Production not meant for consumption is waste. In other words, the purpose of production is not to provide work, but to provide goods and services to consumers with the least amount of effort. This may seem to be common sense, but when we add money back into our analysis, common sense seems to leave most people, including supposed financial experts.

Now, without a doubt, it is possible for any individual agent to “live beyond their means”. What this means in real terms is that someone consumes more than they produce. However, if one individual consumes more than they produce, another must consume less than they produce (you cannot consume what has not been produced). The second agent is engaging in “savings” in real terms. Of course, the second agent would only consume less than he produced if there were some incentive to do so, and this is why the first must pay back the amount of goods and services “borrowed” from the second with “interest”. However, consumer goods only have a limited shelf life. They depreciate over time. Therefore, savings in this form does not exist in the macro-economy because goods and services cannot be “saved” for any length of time in order to be consumed at a later date.

The ability to "live beyond our means" seems to make sense from a micro-economic point of view involving individual economic agents, but from a macro-economic point of view it is completely absurd. Is it possible for an entire economy to “live beyond its means”? Momentarily excluding foreign trade - any economy produces a certain amount of goods and services, let’s call that quantity X. Is it possible for all of the agents in that economy to consume X plus a certain amount more (A)? If the economy produces X, is it possible to consume X+A? Clearly this is impossible! You cannot consume something that does not exist. A has not been produced, so you cannot consume it. For the economy as a whole, it is impossible to “live beyond our means”. Consequently, the “financial experts” advice, which applies to individual economic agents, does not apply to the economy as a whole. If we all consumed less, this would mean that more and more production would be waste, because consumer goods have a limited shelf life, and cannot be saved in order to be consumed at a later date.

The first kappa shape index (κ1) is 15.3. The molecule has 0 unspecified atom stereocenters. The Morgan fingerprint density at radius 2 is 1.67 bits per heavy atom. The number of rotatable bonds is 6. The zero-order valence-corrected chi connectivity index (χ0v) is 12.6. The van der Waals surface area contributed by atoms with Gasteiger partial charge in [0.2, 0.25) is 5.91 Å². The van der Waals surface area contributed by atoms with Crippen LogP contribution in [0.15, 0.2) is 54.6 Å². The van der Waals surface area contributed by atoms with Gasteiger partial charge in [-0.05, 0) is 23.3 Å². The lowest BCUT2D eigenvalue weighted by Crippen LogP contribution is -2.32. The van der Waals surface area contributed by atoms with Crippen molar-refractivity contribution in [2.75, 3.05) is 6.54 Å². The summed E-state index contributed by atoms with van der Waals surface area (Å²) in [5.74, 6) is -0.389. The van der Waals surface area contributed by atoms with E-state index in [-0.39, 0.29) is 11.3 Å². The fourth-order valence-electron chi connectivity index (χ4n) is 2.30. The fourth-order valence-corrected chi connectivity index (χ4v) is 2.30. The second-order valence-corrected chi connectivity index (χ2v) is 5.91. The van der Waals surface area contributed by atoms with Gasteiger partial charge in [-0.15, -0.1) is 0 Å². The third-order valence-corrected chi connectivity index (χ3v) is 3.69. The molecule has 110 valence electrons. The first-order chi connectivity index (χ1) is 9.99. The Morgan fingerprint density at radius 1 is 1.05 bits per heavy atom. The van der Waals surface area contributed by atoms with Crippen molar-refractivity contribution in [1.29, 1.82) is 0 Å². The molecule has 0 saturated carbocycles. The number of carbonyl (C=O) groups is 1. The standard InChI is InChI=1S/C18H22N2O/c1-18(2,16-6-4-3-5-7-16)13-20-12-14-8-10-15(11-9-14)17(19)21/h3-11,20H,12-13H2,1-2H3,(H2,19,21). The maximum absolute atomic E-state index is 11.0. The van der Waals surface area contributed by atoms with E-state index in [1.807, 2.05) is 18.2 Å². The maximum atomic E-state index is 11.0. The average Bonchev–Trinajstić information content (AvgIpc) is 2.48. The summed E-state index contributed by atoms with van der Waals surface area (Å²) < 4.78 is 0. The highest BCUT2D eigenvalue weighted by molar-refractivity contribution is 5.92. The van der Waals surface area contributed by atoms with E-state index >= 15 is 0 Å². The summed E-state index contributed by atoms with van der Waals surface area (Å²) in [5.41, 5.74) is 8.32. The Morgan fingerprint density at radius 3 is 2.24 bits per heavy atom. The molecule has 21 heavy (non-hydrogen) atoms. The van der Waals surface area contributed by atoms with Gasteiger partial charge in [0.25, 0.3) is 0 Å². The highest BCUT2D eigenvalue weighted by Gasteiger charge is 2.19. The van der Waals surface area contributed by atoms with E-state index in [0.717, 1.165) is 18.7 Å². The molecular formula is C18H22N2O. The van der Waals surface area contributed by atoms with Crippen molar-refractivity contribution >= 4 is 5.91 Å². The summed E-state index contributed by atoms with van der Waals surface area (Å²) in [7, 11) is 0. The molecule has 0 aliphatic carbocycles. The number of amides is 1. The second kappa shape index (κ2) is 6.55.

Hold on, some will argue, you have exluded foreign trade from your analysis. With foreign trade, it is possible for one country “to live beyond its means” by importing more than it exports in goods and services. So it is possible for individual nations to “live beyond their means”. This is true. However, all countries are attempting to pursue a favorable balance of trade simultaneously. A favorable balance of trade means that a country wants to export more than they import. In real terms, this means that all countries are trying to give more goods and services away to other countries than they receive from those countries in return. From a macro-economic perspective, the country that exports more than it imports engages in “savings”, and the country that imports more than it exports is “living beyond its means”. Nations are individual economic agents in this analysis, and the macro-economy is the world economy. As we discussed previously, this type of savings is not real, because consumer goods have a very limited shelf life. Further, it is impossible for all countries in the world to consume less than they produce without a huge amount of waste. Thus, we need to understand why all countries pursue a favorable balance of trade.